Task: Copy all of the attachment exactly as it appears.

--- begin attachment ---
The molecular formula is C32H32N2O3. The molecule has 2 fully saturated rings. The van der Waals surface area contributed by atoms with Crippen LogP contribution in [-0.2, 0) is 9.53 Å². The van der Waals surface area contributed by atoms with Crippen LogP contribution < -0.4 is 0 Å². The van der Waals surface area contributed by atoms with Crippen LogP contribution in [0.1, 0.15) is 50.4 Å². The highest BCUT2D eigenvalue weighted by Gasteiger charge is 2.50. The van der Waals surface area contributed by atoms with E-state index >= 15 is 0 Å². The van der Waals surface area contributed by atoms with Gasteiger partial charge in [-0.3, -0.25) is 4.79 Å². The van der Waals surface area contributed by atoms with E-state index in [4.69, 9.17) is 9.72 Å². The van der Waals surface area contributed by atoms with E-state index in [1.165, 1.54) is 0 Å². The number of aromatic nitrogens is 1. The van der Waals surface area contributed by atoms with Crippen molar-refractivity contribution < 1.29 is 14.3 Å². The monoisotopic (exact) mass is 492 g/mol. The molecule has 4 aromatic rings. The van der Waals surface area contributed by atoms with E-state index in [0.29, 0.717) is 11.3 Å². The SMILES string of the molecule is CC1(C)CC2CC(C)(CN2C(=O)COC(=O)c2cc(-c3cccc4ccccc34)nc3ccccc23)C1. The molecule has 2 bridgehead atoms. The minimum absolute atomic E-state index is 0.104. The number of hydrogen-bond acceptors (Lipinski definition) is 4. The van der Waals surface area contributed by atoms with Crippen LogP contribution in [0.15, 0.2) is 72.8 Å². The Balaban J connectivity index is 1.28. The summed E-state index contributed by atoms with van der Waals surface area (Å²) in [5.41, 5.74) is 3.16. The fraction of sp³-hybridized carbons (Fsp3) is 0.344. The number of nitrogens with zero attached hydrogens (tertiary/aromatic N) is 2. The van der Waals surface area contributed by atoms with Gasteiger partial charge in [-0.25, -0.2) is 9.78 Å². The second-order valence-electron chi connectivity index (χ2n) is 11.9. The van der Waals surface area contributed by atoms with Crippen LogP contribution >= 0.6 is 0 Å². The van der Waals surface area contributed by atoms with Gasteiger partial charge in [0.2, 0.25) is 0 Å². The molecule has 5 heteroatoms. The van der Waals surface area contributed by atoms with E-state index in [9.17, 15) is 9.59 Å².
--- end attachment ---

The molecular formula is C32H32N2O3. The molecule has 2 fully saturated rings. The van der Waals surface area contributed by atoms with Crippen LogP contribution in [-0.2, 0) is 9.53 Å². The van der Waals surface area contributed by atoms with Crippen LogP contribution < -0.4 is 0 Å². The van der Waals surface area contributed by atoms with Crippen LogP contribution in [0.1, 0.15) is 50.4 Å². The highest BCUT2D eigenvalue weighted by Gasteiger charge is 2.50. The van der Waals surface area contributed by atoms with E-state index >= 15 is 0 Å². The van der Waals surface area contributed by atoms with Gasteiger partial charge in [-0.3, -0.25) is 4.79 Å². The van der Waals surface area contributed by atoms with E-state index in [4.69, 9.17) is 9.72 Å². The van der Waals surface area contributed by atoms with E-state index in [1.165, 1.54) is 0 Å². The number of aromatic nitrogens is 1. The van der Waals surface area contributed by atoms with Crippen molar-refractivity contribution < 1.29 is 14.3 Å². The monoisotopic (exact) mass is 492 g/mol. The molecule has 4 aromatic rings. The van der Waals surface area contributed by atoms with E-state index in [0.29, 0.717) is 11.3 Å². The SMILES string of the molecule is CC1(C)CC2CC(C)(CN2C(=O)COC(=O)c2cc(-c3cccc4ccccc34)nc3ccccc23)C1. The molecule has 2 bridgehead atoms. The minimum absolute atomic E-state index is 0.104. The number of hydrogen-bond acceptors (Lipinski definition) is 4. The van der Waals surface area contributed by atoms with Crippen LogP contribution in [0.15, 0.2) is 72.8 Å². The Balaban J connectivity index is 1.28. The summed E-state index contributed by atoms with van der Waals surface area (Å²) in [5.41, 5.74) is 3.16. The fraction of sp³-hybridized carbons (Fsp3) is 0.344. The number of nitrogens with zero attached hydrogens (tertiary/aromatic N) is 2. The van der Waals surface area contributed by atoms with Gasteiger partial charge in [-0.25, -0.2) is 9.78 Å². The second-order valence-electron chi connectivity index (χ2n) is 11.9. The van der Waals surface area contributed by atoms with Crippen LogP contribution >= 0.6 is 0 Å². The van der Waals surface area contributed by atoms with Gasteiger partial charge in [0.2, 0.25) is 0 Å². The molecule has 5 heteroatoms. The van der Waals surface area contributed by atoms with E-state index in [9.17, 15) is 9.59 Å².